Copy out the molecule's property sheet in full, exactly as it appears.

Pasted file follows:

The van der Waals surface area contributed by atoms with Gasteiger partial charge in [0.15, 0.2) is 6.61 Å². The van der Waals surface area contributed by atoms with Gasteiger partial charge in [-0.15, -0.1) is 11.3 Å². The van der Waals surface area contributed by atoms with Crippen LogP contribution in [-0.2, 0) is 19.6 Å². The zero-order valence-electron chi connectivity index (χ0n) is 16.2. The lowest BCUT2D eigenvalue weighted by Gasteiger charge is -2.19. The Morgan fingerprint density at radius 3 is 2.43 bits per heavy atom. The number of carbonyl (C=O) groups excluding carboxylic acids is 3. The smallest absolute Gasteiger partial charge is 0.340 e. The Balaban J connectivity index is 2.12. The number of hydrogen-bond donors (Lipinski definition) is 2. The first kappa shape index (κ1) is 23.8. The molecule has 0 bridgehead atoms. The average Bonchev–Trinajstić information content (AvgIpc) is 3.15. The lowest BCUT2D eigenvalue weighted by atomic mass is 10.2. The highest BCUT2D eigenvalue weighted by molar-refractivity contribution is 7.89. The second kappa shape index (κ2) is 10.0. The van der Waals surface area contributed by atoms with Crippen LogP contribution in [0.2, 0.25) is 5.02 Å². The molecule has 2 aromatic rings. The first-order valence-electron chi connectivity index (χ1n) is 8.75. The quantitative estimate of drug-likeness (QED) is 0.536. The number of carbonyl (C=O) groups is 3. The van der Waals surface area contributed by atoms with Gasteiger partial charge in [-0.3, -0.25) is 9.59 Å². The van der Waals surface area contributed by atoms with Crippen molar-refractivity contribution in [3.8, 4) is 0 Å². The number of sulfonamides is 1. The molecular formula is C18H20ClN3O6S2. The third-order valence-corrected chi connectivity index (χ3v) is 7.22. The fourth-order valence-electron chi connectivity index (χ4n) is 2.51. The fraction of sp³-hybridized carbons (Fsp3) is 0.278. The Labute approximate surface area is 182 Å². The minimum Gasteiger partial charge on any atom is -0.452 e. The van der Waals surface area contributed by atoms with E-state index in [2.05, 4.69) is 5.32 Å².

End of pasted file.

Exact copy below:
The van der Waals surface area contributed by atoms with Gasteiger partial charge in [0.15, 0.2) is 6.61 Å². The van der Waals surface area contributed by atoms with Gasteiger partial charge in [-0.15, -0.1) is 11.3 Å². The van der Waals surface area contributed by atoms with Crippen LogP contribution in [-0.2, 0) is 19.6 Å². The zero-order valence-electron chi connectivity index (χ0n) is 16.2. The lowest BCUT2D eigenvalue weighted by Gasteiger charge is -2.19. The Morgan fingerprint density at radius 3 is 2.43 bits per heavy atom. The number of carbonyl (C=O) groups excluding carboxylic acids is 3. The smallest absolute Gasteiger partial charge is 0.340 e. The Balaban J connectivity index is 2.12. The number of hydrogen-bond donors (Lipinski definition) is 2. The first kappa shape index (κ1) is 23.8. The molecule has 0 bridgehead atoms. The average Bonchev–Trinajstić information content (AvgIpc) is 3.15. The lowest BCUT2D eigenvalue weighted by atomic mass is 10.2. The highest BCUT2D eigenvalue weighted by molar-refractivity contribution is 7.89. The second kappa shape index (κ2) is 10.0. The van der Waals surface area contributed by atoms with Crippen LogP contribution in [0.2, 0.25) is 5.02 Å². The molecule has 2 aromatic rings. The first-order valence-electron chi connectivity index (χ1n) is 8.75. The quantitative estimate of drug-likeness (QED) is 0.536. The number of carbonyl (C=O) groups is 3. The van der Waals surface area contributed by atoms with Gasteiger partial charge in [-0.3, -0.25) is 9.59 Å². The van der Waals surface area contributed by atoms with Crippen molar-refractivity contribution in [3.8, 4) is 0 Å². The number of sulfonamides is 1. The molecular formula is C18H20ClN3O6S2. The third-order valence-corrected chi connectivity index (χ3v) is 7.22. The fourth-order valence-electron chi connectivity index (χ4n) is 2.51. The fraction of sp³-hybridized carbons (Fsp3) is 0.278. The Labute approximate surface area is 182 Å². The minimum Gasteiger partial charge on any atom is -0.452 e. The van der Waals surface area contributed by atoms with E-state index in [2.05, 4.69) is 5.32 Å².